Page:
COMES UP FAMOUS
—headline, Los Angeles Times
The Cage Family; Los Angeles High School;
John Cage’s achievement, the Times observed, was “a matter of pride to the people of California.” A front-page photo showed Cage waving to ten thousand spectators who had gathered to cheer him, including the mayor of Los Angeles. Telegrams announcing his triumph had been sent to President Woodrow Wilson.
Coming up famous on June 11, 1913, John Milton Cage and his crew of five had stayed underwater more than twenty-four hours, doubling the world record for submergence. The seventy-five-foot-long vessel—named Peace Keeper—had been built under his patents, as general manager of the Los Angeles Submarine Boat Company. When tested six months earlier, the Peace Keeper sank due to shifting ballast and an open hatchway. It had to be raised off the bottom of Los Angeles Harbor and dragged through mud back to its slip, to be pumped out.
The Times assessed the launching of “the Cage submarine” as “one of the most important events that has ever occurred in California or the entire country.” It was believed in Washington that submarines would be key weapons in future wars (such perhaps as World War I, to break out one year later). And Cage had invented novel devices to keep his sub level, increase its speed, and greatly improve its safety by running the engines on gasoline rather than potentially explosive storage batteries. A rear admiral of the U.S. Navy predicted that it would replace all other submarines in use. Not to mention, as John Cage boasted, that his Peace Keeper was the only sub in which the underwater crew could smoke.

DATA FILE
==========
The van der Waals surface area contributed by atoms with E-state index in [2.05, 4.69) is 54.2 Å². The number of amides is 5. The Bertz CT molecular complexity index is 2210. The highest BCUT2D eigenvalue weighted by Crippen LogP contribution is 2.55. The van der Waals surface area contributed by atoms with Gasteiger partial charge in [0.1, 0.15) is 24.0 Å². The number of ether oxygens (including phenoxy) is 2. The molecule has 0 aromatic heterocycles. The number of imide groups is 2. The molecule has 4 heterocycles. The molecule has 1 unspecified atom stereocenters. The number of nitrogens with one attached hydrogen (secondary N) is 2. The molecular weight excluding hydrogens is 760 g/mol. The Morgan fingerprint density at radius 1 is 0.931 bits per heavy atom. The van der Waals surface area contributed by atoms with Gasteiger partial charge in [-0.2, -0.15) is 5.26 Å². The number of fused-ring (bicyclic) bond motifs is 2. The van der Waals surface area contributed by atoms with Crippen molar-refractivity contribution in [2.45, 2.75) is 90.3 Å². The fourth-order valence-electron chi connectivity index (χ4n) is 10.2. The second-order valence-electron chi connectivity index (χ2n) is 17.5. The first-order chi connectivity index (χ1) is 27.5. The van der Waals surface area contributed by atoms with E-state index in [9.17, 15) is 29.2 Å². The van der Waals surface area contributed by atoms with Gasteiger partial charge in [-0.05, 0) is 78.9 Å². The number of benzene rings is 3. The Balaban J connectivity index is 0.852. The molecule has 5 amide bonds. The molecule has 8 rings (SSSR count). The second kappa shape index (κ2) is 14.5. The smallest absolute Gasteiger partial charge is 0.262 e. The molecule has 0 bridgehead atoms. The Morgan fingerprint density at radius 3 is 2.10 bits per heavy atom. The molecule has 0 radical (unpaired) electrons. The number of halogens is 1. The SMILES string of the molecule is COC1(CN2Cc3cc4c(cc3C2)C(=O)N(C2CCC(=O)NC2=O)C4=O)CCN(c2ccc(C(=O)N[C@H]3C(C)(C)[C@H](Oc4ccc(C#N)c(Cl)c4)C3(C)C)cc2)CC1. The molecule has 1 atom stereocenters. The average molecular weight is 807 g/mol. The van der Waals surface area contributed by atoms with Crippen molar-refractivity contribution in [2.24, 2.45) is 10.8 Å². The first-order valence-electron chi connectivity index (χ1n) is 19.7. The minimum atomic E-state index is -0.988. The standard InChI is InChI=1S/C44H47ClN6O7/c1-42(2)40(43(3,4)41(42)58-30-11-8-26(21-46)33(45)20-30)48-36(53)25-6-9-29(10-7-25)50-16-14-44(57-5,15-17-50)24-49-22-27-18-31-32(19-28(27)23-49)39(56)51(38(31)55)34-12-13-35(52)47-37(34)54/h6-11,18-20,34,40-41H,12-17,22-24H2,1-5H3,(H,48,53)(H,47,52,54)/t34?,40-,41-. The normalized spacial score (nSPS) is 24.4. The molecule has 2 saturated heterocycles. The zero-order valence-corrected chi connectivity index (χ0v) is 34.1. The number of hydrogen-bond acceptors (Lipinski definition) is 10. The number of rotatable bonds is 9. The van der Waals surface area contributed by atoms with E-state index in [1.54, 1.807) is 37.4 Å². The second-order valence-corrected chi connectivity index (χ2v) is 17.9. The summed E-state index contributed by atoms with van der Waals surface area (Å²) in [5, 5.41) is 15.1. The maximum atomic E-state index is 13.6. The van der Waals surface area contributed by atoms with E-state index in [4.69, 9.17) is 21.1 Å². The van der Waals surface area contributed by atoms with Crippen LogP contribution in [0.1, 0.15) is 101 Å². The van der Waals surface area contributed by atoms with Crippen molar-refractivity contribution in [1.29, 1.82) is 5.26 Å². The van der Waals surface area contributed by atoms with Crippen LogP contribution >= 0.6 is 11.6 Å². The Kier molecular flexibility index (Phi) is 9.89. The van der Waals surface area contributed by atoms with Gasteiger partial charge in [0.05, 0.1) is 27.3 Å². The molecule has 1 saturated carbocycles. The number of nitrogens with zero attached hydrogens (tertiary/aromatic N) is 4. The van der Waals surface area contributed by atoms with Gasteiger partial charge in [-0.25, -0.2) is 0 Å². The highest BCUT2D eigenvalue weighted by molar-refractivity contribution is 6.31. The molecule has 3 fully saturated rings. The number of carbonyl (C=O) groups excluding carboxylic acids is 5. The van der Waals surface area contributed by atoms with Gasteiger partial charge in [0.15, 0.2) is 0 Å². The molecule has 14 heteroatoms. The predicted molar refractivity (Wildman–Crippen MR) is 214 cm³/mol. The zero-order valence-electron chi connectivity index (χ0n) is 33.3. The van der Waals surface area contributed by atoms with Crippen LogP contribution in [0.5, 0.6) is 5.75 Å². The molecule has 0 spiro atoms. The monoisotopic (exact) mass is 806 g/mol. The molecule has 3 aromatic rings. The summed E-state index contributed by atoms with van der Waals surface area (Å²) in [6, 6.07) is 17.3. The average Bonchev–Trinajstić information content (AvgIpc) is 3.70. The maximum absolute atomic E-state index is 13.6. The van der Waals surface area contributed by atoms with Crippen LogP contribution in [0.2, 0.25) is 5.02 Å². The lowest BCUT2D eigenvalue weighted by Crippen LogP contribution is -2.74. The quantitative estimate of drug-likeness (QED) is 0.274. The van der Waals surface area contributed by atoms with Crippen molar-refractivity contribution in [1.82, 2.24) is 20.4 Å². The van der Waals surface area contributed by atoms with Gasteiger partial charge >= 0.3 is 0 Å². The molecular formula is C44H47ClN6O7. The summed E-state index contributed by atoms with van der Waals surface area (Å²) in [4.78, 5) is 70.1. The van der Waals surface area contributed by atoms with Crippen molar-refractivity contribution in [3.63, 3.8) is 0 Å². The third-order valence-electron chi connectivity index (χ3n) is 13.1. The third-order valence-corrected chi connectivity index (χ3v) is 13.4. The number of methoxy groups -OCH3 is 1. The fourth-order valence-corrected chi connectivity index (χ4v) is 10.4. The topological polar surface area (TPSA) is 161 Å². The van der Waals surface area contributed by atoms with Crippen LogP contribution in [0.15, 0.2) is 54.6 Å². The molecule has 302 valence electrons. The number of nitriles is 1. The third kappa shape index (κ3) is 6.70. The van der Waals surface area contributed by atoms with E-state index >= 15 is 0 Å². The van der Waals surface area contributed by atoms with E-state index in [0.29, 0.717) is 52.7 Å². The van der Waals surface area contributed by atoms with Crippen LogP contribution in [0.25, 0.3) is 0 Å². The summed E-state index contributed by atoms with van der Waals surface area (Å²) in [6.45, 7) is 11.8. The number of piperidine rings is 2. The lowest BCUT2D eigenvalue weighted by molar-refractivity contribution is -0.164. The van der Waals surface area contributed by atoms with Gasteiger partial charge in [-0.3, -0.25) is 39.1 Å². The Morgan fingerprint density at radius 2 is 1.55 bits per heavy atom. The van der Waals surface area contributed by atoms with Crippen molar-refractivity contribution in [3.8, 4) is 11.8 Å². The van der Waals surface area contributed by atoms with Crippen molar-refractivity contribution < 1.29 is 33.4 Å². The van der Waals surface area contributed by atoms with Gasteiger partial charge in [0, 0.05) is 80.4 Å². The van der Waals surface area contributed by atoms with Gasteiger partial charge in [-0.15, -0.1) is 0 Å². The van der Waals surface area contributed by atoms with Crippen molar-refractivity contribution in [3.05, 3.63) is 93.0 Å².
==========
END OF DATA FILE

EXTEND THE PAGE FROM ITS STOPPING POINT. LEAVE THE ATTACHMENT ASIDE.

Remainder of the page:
About twenty-seven years old at the time, John Milton Cage had been born in Los Angeles, the son of a Methodist minister. His formal education ended with graduation from a high school in Denver. As he later wrote, he remained concerned with “radical advances in thinking,” with overthrowing “traditional patterns?.?.?.?we have acquired through years of hard work at school.” At a church in Denver he had met his wife, Lucretia, known as Crete. A diminutive, dark- haired woman, a few months older than her husband, she had been married once before, possibly twice. Much concerned with genealogy, she traced his ancestry to pre-Revolutionary Virginia, and her own Iowa family to Daniel Boone. The couple had had a child, whom they named John Milton Cage. But he survived only two weeks. Then on September 5, 1912—about nine months before the triumph of Peace Keeper— Lucretia gave birth in Los Angeles to another son. The couple again named him John Milton Cage, Jr.